The bus ride back to Cairo from the Sinai proved to be quite an adventure! The police stopped the bus twice for security checks, the first time for passports and IDs and the second to check our baggage for explosives with trained sniffing dogs, before allowing the bus to enter the tunnel under the Red Sea that would take it back to the African mainland.

However, the bus ride proved interesting in another unexpected way. Along the route, we occasionally caught sight of wild camels and oil pumps in the desolate desert landscape. These chance sightings proved to be welcome distractions from the very bad Arab language movies that were being shown on the bus!

Alexandria

After our transfer to a train in Cairo, we finally were on our way to Alexandria. Around 330 B.C., Alexander the Great ordered the Greek architect Dinocrates to build this Mediterranean port city. It quickly flourished into a prominent cultural, intellectual, political, and economic metropolis, the remains of which are evident even to this very day.

Our accommodations were on one of the upper floors of a beachfront apartment. The cool breezes of the Mediterranean Sea constantly wafted into our room and the view of the sea and the bridge that was built across the small cove in front of our highrise building was spectacular, especially when the bridge was illuminated at night.

We visited the Bibliotheca Alexandria, a stunning new edifice inaugurated in 2001 on the city’s waterfront. It is both a commemoration of the original Library of Alexandria that was lost in antiquity and the world’s fourth largest present-day library. We also spent a relaxing afternoon at the extensive Montazah Palace Gardens, which were once the private royal gardens of King Faruk, the last king of Egypt. Today it’s a beautiful public park full of palm trees, pines and flowers and the site of exclusive hotels.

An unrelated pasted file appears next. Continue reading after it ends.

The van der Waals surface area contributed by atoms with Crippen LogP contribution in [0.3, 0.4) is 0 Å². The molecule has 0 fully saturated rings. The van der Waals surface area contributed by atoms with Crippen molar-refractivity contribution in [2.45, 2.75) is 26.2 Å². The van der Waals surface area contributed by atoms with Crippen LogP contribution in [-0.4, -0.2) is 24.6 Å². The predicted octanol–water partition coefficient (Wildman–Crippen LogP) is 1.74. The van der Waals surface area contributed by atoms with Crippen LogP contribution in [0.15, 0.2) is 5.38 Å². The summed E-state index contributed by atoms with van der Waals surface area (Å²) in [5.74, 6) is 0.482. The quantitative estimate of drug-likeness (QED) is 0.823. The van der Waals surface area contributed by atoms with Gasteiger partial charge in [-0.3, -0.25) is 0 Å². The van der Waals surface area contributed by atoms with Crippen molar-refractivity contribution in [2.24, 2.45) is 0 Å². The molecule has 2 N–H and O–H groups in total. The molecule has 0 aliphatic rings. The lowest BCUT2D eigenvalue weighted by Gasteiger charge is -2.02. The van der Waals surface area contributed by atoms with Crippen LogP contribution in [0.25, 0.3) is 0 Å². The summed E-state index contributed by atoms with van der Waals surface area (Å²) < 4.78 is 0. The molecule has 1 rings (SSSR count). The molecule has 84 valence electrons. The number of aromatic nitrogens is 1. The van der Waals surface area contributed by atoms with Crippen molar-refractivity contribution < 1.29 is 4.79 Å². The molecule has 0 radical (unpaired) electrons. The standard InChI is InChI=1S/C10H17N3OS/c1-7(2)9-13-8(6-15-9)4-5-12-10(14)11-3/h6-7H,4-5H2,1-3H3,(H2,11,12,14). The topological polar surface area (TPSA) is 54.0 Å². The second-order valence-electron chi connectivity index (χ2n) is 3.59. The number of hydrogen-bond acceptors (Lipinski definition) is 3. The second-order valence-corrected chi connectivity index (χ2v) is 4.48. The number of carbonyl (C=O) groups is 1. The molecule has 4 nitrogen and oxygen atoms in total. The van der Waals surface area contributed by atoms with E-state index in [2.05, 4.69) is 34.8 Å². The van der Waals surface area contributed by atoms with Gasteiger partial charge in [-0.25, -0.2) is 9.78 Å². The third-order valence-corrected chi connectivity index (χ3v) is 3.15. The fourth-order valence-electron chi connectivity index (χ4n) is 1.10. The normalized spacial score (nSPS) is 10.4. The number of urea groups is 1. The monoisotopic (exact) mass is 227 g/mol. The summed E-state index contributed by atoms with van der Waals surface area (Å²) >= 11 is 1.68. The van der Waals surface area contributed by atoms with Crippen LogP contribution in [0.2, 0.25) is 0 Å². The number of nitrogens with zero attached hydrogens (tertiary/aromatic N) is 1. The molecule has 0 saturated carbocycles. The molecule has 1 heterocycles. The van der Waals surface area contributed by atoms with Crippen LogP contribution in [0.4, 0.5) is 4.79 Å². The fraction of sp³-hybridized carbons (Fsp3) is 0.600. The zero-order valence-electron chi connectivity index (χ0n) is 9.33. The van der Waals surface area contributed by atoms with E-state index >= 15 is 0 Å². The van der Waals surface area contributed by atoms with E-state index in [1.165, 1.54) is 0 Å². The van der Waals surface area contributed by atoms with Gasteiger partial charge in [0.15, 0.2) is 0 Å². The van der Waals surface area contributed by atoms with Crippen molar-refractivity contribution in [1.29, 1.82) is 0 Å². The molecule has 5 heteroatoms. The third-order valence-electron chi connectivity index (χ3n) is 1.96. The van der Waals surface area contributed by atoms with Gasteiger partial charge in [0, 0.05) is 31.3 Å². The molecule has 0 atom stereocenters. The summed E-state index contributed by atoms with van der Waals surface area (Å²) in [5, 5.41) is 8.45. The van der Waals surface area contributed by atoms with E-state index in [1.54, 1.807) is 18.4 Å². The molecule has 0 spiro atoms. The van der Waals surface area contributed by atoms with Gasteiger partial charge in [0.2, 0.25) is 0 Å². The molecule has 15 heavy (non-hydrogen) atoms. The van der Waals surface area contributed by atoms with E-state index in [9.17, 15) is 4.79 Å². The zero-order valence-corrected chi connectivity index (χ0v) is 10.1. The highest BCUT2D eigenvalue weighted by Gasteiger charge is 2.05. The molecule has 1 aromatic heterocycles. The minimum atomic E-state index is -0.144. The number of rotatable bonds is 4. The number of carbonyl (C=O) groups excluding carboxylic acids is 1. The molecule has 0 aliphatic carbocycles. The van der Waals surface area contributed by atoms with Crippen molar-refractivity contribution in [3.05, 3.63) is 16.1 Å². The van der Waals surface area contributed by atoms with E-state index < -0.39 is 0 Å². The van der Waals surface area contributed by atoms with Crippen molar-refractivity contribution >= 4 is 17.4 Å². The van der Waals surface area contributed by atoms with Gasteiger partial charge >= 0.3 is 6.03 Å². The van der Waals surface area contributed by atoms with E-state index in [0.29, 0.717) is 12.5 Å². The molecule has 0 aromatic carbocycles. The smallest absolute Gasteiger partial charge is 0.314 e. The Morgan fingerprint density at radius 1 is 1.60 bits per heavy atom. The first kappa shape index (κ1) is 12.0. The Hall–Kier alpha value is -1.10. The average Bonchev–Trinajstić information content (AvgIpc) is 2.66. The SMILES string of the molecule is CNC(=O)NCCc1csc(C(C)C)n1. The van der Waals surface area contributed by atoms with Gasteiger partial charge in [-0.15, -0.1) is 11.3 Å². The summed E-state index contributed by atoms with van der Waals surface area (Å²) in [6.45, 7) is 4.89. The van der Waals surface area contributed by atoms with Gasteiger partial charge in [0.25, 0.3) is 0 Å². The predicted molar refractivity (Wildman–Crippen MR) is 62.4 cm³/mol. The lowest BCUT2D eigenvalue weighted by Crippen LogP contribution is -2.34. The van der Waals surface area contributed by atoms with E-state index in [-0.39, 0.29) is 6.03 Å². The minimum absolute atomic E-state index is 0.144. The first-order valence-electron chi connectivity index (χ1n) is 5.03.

That night, we had supper at a seaside Greek restaurant that consisted of fish caught on the very same day and cooked to our liking. What a truly fantastic Mediterranean meal! We then went to the shopping area of the city at 11 p.m. and found it packed shoulder to shoulder for miles!

An Early Morning Dip

The next morning, I got up early and went for a swim in the warm, clear waters of the Mediterranean. The waves were quite strong but invigorating. I was enjoying my temporary solitary swim, as I knew the crowds would soon arrive to claim the beach.

I knew that our idyllic sojourn in this pearl of the Mediterranean was ending and it was time for us to return to Cairo to spend a couple of days with family and friends who lived there and shop for souvenirs to bring back to Canada.

As we got on to our return flight to Montreal with our dark tans, sun-bleached hair and a lifetime of memories, we all agreed that our family tour of ancient and modern Egypt had been a smashing success in every way.

For More Info:

Egyptian Tourist Authority in Canada
2020 University, Suite 2260
Montréal, QC H3A 2A5
Tel.: 514-861-4200
Fax: 514-861-8071
Email: info.ca@egypt.travel
Official Website: www.egypt.travel